About him: Mr. Bredemeyer, 62, lives with his wife in Orient, where they raised two children. He is a graduate of Cornell University and has more than 35 years’ experience in environmental monitoring, pollution assessment and public and environmental health enforcement. He formerly worked in the marine unit of the Suffolk County Health Department’s office of ecology. He has worked on numerous environmental initiatives, including building and running a collector for atmospheric nitrogen inputs to the Peconic Estuary. Mr. Bredemeyer was first elected in 1984 and presently chairs to the town’s shellfish advisory committee. He is also a volunteer firefighter.
His pitch: Mr. Bredemeyer believes his experience and education with environmental issues has given him the understanding to make valuable contributions to the Board of Trustees.
In his words: “Your vote for me insures that you, the voter-taxpayer, get a ‘dividend’ on the huge public investment you have already made in my education, training and professional career.”
About him: Mr. Domino, 69, has been a Southold resident for the past 17 years. He holds a bachelor’s degree in biology as well as master’s degrees in engineering and education. He is a retired earth science teacher at Rocky Point High School and is currently CEO of Greenport Real Estate Investment LLC. Mr. Domino is a former U.S. Marine, past president of the North Fork Environmental Council and a 15-year member of the Southold Town Anti-Bias Task Force. Additionally, he is a former member of the Board of Trustees of the Suffolk County Department of Parks, Recreation, and Conservation, a certified DEC water sampler and a member of the Southold shellfish advisory committee. In 2012, he was appointed to fill the Town Trustee seat left vacant by current Town Board member Jill Doherty.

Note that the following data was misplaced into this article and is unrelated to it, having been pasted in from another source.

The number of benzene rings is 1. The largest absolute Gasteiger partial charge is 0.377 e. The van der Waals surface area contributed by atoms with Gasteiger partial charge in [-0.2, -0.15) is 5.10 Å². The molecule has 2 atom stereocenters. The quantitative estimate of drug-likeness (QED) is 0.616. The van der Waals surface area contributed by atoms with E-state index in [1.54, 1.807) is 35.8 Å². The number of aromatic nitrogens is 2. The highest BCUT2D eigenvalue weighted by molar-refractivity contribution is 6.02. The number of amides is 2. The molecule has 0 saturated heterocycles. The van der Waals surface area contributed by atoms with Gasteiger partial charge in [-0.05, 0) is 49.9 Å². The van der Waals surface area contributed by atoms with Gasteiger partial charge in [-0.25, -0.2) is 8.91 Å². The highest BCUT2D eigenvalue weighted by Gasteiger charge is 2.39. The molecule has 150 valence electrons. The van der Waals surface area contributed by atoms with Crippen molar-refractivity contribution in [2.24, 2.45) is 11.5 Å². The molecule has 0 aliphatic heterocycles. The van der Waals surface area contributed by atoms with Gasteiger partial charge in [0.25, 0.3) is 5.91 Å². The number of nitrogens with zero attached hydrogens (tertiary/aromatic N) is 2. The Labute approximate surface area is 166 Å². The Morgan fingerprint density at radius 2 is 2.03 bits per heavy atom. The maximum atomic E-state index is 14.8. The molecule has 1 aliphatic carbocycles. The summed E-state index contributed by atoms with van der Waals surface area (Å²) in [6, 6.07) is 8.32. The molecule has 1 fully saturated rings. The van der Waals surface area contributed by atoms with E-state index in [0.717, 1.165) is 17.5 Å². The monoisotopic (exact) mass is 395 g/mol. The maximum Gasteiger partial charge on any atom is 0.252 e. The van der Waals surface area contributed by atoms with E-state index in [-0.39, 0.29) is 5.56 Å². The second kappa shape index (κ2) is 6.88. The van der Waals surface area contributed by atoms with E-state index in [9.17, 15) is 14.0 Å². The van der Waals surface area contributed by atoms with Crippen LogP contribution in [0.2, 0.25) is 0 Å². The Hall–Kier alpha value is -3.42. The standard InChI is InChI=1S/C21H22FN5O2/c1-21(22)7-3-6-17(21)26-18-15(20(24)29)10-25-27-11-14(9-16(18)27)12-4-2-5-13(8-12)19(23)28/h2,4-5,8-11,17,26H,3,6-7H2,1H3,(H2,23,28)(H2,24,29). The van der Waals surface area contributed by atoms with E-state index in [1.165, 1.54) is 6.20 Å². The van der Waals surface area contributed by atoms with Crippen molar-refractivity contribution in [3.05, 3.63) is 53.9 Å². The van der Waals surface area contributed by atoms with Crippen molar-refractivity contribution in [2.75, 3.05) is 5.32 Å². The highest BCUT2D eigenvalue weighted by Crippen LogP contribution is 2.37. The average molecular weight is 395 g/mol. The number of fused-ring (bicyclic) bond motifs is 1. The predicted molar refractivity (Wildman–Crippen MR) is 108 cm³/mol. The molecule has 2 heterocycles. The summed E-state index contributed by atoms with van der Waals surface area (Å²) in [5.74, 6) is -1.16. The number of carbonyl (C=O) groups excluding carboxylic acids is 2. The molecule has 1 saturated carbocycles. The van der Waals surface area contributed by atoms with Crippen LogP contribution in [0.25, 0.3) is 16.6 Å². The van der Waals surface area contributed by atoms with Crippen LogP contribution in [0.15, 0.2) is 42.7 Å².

His pitch: Mr. Domino said that in his nearly two years on the board, he has placed community and environmental interests first, looking for ways to mitigate potential damage to the environment without compromising constituents’ property rights.
In his words: “As one of two incumbents seeking re-election to the Southold Town Board of Trustees, I possess a unique and balanced skill set that sets me apart from other candidates and makes me worthy of your vote.”
About him: Mr. Finora, 53, lives in Laurel with his wife and children. He is a self-employed financial media-relations specialist and business writer. Previously a journalist, he has also written two business books and one novel. Five years ago, he establish the North Fork Ospreys baseball team in Peconic. He is a longtime volunteer youth baseball and basketball coach and recently raised money for new dugouts and modernizing the Mattituck High School baseball field. This is his first time running for public office.